Wednesday 16 October 2019
News ID: 64228
Publish Date: 13 March 2019 - 21:49

CARACAS (Dispatches) -- Relations between the United States and Venezuela appeared all but collapsed after Caracas set a 72-hour deadline for American diplomats to leave the country and the State Department said it was removing all U.S. embassy staff.
Although the two nations did not formally sever diplomatic ties, the move signaled growing tensions as the Trump administration and its allies sought to oust Venezuelan President Nicolas Maduro and install their favorite in his place.
"The presence on Venezuelan soil of these officials represents a risk for the peace, unity and stability of the country," the government said in a statement.
In a statement, Secretary of State Michael Pompeo said he had ordered all remaining U.S. diplomatic staff to leave Venezuela this week because their presence had "become a constraint on U.S. policy.”
The Maduro government said it had ordered U.S. diplomats to leave after negotiations to establish a diplomatic interests section — a kind of de facto embassy — had collapsed.
U.S. special representative for Venezuela Elliott Abrams appeared to ignore the order, brazenly stating that the Trump administration did not recognize Maduro as president and so his government could not hold talks or expel diplomats.
"We don’t believe the regime has the ability to tell us when to leave, and we don’t believe [it] is able to provide security” to U.S. diplomatic personnel, Abrams told reporters at the State Department.
In a series of interviews, however, Pompeo said he had ordered the withdrawal to protect U.S. diplomats.
The White House has officially recognized Venezuela’s opposition leader, Juan Guaido, as interim president and proactively tried to topple Maduro in a blatant example of foreign intervention in a sovereign nation’s domestic affairs.
The U.S. escalation comes as Venezuela is battling its seventh day of widespread blackouts that have brought new suffering to a country already in crisis. Schools, banks and businesses were closed while hospitals and other critical facilities struggled to provide services.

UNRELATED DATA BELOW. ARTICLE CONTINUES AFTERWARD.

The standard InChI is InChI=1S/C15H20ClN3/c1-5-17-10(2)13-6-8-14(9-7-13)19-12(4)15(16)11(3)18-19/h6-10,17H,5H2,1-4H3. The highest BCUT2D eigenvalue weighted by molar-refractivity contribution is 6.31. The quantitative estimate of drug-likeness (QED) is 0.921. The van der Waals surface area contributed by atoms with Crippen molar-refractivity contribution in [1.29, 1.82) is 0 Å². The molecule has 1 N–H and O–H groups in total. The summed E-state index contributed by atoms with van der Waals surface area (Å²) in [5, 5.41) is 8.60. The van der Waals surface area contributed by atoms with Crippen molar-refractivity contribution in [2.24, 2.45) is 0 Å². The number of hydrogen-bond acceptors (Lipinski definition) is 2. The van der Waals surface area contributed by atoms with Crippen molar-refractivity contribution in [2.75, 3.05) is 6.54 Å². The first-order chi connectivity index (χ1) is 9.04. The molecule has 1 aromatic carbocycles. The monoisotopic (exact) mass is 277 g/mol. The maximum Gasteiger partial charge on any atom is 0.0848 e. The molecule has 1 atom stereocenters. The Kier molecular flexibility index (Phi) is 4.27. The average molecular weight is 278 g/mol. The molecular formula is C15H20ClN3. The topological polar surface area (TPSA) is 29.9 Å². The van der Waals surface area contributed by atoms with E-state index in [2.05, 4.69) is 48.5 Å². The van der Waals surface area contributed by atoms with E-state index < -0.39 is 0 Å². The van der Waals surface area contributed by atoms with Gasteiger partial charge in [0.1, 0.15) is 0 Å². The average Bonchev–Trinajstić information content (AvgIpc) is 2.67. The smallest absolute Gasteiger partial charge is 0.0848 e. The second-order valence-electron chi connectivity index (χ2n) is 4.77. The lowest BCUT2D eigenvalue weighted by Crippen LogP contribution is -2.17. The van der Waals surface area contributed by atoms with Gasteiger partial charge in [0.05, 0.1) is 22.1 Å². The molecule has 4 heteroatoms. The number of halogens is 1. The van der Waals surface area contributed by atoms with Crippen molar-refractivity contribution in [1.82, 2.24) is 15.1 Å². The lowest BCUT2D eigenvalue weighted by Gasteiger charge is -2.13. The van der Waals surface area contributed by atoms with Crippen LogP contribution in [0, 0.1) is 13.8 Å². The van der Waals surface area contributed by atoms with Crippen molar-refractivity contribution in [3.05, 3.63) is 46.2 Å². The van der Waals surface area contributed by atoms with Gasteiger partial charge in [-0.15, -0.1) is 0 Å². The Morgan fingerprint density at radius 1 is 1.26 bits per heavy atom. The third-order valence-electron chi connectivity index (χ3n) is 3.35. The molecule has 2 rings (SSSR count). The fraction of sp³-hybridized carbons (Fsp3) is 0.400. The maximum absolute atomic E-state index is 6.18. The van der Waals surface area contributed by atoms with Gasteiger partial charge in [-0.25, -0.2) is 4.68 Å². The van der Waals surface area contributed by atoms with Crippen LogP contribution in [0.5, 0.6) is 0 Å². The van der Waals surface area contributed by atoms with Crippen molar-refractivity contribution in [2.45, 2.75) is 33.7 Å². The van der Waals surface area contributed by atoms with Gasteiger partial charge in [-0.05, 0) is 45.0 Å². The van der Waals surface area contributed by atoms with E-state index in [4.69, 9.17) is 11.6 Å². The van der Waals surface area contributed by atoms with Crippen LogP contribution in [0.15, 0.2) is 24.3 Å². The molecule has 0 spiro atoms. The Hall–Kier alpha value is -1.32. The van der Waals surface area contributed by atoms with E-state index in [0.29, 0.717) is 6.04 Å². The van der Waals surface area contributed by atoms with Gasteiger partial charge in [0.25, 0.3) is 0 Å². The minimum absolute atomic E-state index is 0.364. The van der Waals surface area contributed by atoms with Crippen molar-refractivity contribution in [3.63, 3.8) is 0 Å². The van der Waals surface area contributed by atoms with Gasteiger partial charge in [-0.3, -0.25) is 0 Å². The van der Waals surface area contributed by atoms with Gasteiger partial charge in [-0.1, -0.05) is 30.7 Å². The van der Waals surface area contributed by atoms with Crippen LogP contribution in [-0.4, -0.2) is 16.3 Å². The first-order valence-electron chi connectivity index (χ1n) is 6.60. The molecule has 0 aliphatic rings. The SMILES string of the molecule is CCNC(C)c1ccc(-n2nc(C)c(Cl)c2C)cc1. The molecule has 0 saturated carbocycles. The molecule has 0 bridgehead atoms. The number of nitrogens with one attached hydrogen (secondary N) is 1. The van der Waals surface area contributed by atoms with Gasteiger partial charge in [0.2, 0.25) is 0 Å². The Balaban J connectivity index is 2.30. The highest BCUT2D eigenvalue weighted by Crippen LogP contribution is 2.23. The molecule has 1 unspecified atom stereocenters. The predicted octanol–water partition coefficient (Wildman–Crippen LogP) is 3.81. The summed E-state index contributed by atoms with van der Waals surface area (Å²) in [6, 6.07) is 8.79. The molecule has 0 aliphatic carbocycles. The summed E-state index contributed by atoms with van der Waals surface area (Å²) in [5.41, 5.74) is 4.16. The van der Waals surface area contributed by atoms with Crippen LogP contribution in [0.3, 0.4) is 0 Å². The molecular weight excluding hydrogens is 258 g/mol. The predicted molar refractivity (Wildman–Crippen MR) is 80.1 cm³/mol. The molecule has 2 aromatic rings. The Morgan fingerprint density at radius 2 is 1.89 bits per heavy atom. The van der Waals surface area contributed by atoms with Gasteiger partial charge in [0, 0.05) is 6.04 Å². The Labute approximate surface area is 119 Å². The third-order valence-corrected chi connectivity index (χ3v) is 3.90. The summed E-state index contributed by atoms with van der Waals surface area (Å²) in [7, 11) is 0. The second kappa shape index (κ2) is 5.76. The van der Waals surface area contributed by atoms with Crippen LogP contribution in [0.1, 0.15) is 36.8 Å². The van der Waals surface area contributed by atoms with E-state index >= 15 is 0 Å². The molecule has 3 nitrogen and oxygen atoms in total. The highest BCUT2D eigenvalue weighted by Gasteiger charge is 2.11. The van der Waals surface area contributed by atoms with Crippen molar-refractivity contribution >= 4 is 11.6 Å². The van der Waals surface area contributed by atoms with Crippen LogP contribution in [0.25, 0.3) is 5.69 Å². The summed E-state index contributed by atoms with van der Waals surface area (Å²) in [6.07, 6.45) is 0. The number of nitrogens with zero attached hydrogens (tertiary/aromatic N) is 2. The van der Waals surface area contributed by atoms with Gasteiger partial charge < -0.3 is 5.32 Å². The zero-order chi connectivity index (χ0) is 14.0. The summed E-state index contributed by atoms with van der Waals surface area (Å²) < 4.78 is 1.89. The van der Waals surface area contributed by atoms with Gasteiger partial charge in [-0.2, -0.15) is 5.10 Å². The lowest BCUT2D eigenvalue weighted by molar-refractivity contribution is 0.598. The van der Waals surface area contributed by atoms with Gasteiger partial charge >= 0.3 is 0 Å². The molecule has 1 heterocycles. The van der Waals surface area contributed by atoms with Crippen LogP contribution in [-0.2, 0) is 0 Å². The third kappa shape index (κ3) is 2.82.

Maduro accused U.S. agents and his political opponents of causing the blackouts with a cyber-attack. The Venezuelan attorney general’s office opened a criminal investigation into whether Guaido was responsible.
Guaido declared a "state of alarm” over the blackouts and other shortages. He called for more of the street unrest
China offered on Wednesday to help Venezuela restore its power grid. Speaking in Beijing, Chinese Foreign Ministry Spokesman Lu Kang said China had noted reports that the power grid had gone down due to a hacking attack.
"China is deeply concerned about this,” Lu said. "China hopes that the Venezuelan side can discover the reason for this issue as soon as possible and resume normal power supply and social order. China is willing to provide help and technical support to restore Venezuela’s power grid.”
Power returned to many parts of the country on Tuesday, including some areas that had not had electricity since last Thursday, according to witnesses and social media.
But power was still out in parts of the capital of Caracas and the western region near the border with Colombia. Information Minister Jorge Rodriguez said power had been restored in the "vast majority” of the country.
Maduro has blamed Washington for organizing what he said was a sophisticated cyber attack on Venezuela’s hydroelectric power operations.
The latest diplomatic clash follows dozens of trade and finance sanctions that Washington has imposed on Maduro’s government, adding to the country’s economic woes.
Abrams said on Tuesday the United States was preparing to impose "very significant” Venezuela-related sanctions against financial institutions in the coming days.
Venezuela, which sits on the world’s largest known oil reserves, has become a priority cause for the Trump administration, in part because of Cuba’s widespread influence there.
Beyond sanctions and political isolation, the White House has few clear options. Officials may be waiting for sanctions imposed on Venezuela’s all-important petroleum company to bite.


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